By Astghik Hovhannisyan
Senior lecturer, Russia-Armenian University, Yerevan
Visiting researcher, Ritsumeikan University, Japan
TOKYO – On November 7, 1918 the Japanese newspaper Asahi published an article titled “Mass Killings of Armenians: One Million [Killed] in One Year,” mentioning massacres of Armenians in the Ottoman Empire, US Ambassador Henry Morgenthau Sr.’s testimonies, and Pan-Turkic ideas.
This was not the first time for a Japanese newspaper to write about the Armenian Genocide. In fact, “national newspapers” such as Asahi and Yomiuri regularly wrote about killings of Armenians in the Ottoman Empire both during the Hamidian massacres (1894-1896) and the Armenian Genocide. The topic also appeared in some magazines and other types of publications. It is difficult to estimate what percentage of Japanese people was familiar with the subject, but given the fact that Asahi and Yomiuri had a large readership, we can suppose that at least a small percentage was aware of what was happening in the Ottoman Empire.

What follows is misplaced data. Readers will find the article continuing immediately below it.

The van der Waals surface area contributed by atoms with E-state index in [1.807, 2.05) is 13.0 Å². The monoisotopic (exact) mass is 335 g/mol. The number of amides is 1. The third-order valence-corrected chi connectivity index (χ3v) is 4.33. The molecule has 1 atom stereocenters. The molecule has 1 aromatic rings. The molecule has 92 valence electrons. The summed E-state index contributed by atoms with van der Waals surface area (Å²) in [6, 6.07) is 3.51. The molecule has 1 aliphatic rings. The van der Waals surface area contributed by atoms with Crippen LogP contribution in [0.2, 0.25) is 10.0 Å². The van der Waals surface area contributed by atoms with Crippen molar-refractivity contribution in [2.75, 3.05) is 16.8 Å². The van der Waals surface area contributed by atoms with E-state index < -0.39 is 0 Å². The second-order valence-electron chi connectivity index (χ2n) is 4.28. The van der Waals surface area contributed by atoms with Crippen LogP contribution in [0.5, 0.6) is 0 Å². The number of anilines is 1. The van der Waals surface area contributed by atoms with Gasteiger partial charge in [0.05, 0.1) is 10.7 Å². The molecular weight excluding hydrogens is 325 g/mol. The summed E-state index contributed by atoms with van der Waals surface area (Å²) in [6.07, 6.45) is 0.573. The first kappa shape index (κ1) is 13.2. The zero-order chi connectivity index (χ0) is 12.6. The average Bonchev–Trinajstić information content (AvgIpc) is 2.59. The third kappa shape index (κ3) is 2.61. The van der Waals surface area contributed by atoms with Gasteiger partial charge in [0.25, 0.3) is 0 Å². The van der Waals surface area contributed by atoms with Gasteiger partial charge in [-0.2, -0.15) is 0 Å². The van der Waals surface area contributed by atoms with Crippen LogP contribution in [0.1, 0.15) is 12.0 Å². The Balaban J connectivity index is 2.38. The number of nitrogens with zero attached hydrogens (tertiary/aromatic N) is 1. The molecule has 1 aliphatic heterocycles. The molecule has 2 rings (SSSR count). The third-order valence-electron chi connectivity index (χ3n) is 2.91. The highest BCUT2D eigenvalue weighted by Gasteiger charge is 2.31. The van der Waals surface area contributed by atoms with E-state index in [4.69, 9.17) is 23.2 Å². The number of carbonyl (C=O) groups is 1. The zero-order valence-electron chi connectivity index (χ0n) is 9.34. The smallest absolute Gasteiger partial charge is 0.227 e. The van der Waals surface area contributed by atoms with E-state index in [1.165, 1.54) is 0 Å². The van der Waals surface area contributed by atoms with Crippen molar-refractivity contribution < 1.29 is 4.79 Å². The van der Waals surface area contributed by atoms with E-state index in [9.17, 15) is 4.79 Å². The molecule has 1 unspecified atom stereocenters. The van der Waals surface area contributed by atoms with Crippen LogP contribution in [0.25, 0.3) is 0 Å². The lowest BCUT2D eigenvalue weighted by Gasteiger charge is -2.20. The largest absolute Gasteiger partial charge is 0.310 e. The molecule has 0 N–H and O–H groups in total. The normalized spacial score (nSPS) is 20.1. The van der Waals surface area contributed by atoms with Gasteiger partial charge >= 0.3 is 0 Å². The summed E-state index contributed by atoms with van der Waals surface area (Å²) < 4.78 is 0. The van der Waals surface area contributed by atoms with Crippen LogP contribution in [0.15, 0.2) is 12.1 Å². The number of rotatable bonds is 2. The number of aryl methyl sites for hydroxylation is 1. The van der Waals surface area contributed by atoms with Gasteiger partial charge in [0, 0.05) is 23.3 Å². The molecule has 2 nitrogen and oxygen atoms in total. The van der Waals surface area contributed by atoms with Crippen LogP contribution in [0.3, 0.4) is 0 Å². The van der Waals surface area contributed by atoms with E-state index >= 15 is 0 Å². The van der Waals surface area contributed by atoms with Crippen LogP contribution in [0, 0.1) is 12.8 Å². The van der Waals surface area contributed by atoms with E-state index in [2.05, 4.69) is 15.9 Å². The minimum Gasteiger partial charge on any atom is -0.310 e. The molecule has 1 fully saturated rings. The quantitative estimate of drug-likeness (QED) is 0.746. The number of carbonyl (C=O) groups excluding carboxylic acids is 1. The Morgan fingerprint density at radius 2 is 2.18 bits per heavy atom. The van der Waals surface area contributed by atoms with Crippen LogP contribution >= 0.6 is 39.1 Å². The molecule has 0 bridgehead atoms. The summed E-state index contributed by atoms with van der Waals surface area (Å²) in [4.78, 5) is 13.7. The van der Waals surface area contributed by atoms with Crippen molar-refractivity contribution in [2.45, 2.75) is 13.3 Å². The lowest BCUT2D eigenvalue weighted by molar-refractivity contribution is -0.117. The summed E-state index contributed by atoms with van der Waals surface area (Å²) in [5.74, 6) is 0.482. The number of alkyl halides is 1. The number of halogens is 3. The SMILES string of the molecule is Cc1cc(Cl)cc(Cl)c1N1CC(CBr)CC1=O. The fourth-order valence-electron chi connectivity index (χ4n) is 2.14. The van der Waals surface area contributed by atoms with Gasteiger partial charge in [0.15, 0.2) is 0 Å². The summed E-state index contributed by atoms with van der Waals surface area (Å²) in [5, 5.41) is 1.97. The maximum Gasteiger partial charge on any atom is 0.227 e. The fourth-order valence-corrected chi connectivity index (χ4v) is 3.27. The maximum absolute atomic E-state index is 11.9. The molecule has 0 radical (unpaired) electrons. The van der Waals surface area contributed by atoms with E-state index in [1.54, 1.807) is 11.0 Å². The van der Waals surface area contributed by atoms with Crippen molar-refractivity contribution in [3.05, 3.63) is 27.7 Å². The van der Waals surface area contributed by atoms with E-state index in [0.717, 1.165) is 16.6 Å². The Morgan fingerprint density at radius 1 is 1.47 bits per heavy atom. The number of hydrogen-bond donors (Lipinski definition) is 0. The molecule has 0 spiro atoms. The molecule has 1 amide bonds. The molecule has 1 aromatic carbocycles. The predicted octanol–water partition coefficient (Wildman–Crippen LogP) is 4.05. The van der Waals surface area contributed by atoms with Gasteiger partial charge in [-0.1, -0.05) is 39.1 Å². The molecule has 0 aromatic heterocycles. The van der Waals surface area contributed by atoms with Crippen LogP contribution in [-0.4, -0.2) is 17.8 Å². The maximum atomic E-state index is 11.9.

Heghine Melik-Haykazyan, an Armenian woman who traveled to Japan at the end of the 19th or the beginning of the 20th century, in her memoir titled Travelling Around Japan (Mi Ptoyt Japonum, 1905) mentions that she met a Japanese man in Kyoto who, upon learning that she was Armenian, asked; “Of those Armenians who constantly fight against the Turks?” Astonished, Melik-Haykazyan asked if he knew about Armenians, and the man answered: “Of course. I remember there were massacres a few years earlier, and a missionary was asking for donations to send to you [your country]. How is the situation in your country now?” (p. 157). This episode also demonstrates that at least some Japanese people were aware of Armenians and their fate in the Ottoman Empire.